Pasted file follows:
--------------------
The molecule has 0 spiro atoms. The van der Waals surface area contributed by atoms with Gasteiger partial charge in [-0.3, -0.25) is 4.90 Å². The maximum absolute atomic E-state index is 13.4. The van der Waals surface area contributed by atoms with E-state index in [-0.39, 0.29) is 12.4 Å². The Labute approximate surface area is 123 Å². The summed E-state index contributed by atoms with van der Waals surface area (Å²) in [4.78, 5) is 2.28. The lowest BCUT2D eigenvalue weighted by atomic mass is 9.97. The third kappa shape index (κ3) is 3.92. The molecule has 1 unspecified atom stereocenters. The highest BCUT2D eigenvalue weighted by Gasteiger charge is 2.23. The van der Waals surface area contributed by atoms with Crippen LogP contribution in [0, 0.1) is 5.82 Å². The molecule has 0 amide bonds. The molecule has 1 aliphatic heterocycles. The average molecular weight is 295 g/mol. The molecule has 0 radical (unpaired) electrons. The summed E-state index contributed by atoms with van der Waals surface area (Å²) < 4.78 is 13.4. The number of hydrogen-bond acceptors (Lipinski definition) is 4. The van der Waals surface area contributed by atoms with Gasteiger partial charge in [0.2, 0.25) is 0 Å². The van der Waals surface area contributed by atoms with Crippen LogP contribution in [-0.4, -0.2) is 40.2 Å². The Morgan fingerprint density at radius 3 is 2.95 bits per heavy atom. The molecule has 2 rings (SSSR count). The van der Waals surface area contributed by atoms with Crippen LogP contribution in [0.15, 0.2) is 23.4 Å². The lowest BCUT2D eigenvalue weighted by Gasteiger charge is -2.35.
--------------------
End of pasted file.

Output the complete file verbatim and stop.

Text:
The molecule has 0 spiro atoms. The van der Waals surface area contributed by atoms with Gasteiger partial charge in [-0.3, -0.25) is 4.90 Å². The maximum absolute atomic E-state index is 13.4. The van der Waals surface area contributed by atoms with E-state index in [-0.39, 0.29) is 12.4 Å². The Labute approximate surface area is 123 Å². The summed E-state index contributed by atoms with van der Waals surface area (Å²) in [4.78, 5) is 2.28. The lowest BCUT2D eigenvalue weighted by atomic mass is 9.97. The third kappa shape index (κ3) is 3.92. The molecule has 1 unspecified atom stereocenters. The highest BCUT2D eigenvalue weighted by Gasteiger charge is 2.23. The van der Waals surface area contributed by atoms with Crippen LogP contribution in [0, 0.1) is 5.82 Å². The molecule has 0 amide bonds. The molecule has 1 aliphatic heterocycles. The average molecular weight is 295 g/mol. The molecule has 0 radical (unpaired) electrons. The summed E-state index contributed by atoms with van der Waals surface area (Å²) < 4.78 is 13.4. The number of hydrogen-bond acceptors (Lipinski definition) is 4. The van der Waals surface area contributed by atoms with Gasteiger partial charge in [0.2, 0.25) is 0 Å². The van der Waals surface area contributed by atoms with Crippen LogP contribution in [-0.4, -0.2) is 40.2 Å². The Morgan fingerprint density at radius 3 is 2.95 bits per heavy atom. The molecule has 2 rings (SSSR count). The van der Waals surface area contributed by atoms with Crippen LogP contribution in [0.15, 0.2) is 23.4 Å². The lowest BCUT2D eigenvalue weighted by Gasteiger charge is -2.35.